May 22, 2010

Ordinary People

[Note:The following is a fascinating comment written by "scory " in response to Side-Lines: Welcome to the Machine. I think it is well worth bring to the attention of a wider readership. I hope you agree. -- Gerard

As I age I find myself coming to different conclusions about the people I work with.

I supervise a group of 16 for a major cell phone company. The group is 80% female.

I have one Moslem woman who is the sole support of her family because her husband suffers from a heart condition. He had a transplant done a few years ago but experiences reoccurring problems with it and is in and out of the hospital at least 3 times a year. She works a lot of overtime and is trustworthy, loyal and does excellent work. She never complains about anything.

I have another lady who just went through a divorce from an abusive husband. She supports two young children. Her own mother is an alcoholic who lands in jail every so often for booze fueled infractions of traffic laws and/or disorderly conduct. My employee has to deal with that as well as the kids and the ex who, every now and then and just for fun, makes trouble for her. She is one of the most trusted workers in the department. She taught herself to become expert in certain aspects of the job and is now a go-to person for especially difficult issues. Higher management uses her to handle certain matters that are too complex or time-consuming for them to address directly.

I had another lady, since transferred, whose mother is a crack addict and who was raising young children without benefit of a husband. She would sometimes come to work a little worse for wear but always gave her best when here. She managed to control her emotional life and was a reliable and pleasant person to work with. She eventually married a man from Senegal in the hope of putting some stability into the lives of her children and to provide them with as close to a normal family life as she could. After she married she would sometimes come to work wearing traditional Senegalese dress (which can be quite colorful but is definitely outside of American norms). I think whe was a little unsure about the marriage but she did what she thought would be best for her and the kids. To my knowledge her new husband has never mistreated her and is acting as an honorable man.

I have another lady whose family has among its members a couple of inmates in a maximum security prison in this state. She divorced a husband who used to beat her up when the mood (and booze/drugs) suited him. She has raised two children into their late teens. Neither one is a problem child and both aspire to college. She is not highly educated and used to be something of a goof off but has come, in recent years, to make herself into a very competent individual who is asked, often, to unravel complex issues with our customers.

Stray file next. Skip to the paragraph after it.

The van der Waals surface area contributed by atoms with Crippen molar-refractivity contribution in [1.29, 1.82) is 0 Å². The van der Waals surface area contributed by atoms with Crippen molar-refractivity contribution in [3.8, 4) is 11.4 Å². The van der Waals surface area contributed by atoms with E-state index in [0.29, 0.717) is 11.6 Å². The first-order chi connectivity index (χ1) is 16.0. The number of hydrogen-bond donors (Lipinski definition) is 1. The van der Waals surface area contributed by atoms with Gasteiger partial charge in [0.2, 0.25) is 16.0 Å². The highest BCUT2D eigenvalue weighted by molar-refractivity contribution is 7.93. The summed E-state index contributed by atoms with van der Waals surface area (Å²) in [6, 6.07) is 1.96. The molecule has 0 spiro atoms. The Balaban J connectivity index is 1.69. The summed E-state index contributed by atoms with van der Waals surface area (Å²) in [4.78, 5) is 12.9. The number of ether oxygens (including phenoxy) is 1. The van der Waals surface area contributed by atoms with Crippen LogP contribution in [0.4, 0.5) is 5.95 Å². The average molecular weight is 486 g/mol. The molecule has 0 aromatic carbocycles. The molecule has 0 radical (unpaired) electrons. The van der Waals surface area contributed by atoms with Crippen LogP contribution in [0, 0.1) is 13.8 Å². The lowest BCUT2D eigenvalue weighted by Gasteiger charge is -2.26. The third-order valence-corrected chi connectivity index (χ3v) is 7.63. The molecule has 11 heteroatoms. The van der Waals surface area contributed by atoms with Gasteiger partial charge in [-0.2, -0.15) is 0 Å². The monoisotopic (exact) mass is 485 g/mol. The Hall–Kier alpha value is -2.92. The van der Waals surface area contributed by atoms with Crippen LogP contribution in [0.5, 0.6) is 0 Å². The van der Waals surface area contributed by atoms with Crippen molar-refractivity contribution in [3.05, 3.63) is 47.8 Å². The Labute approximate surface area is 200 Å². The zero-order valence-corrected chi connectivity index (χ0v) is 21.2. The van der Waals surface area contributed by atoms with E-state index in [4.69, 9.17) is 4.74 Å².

And so it goes.

What I find far more often than not is that people, ordinary people, are in fact often rather heroic. They face problems and situations that are damned tough and they cope as well as they can and they try to do their best. And often they succeed. They make bad decisions and deal with the consequences and go on with their lives. Just like the rest of us. So when someone has interests or hobbies that I think of as odd or even a bit crazy I don't much mind it. I am now old enough to recognize that I am just as much a goofball as anyone else on this benighted planet and I find that, except for extreme cases of depravity or idiocy, I am not prepared to dismiss my fellows as loons or cases of demonic possession.

Posted by Vanderleun at May 22, 2010 12:23 PM
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"It is impossible to speak in such a way that you cannot be misunderstood." -- Karl Popper N.B.: Comments are moderated and may not appear immediately. Comments that exceed the obscenity or stupidity limits will be either edited or expunged.

Solomon didn't have as much wisdom as these folks.

Posted by: Jewel at May 22, 2010 1:05 AM

Ordinary people are the back bone of this country.

Posted by: Cilla Mitchell, Galveston Texas at May 22, 2010 2:01 AM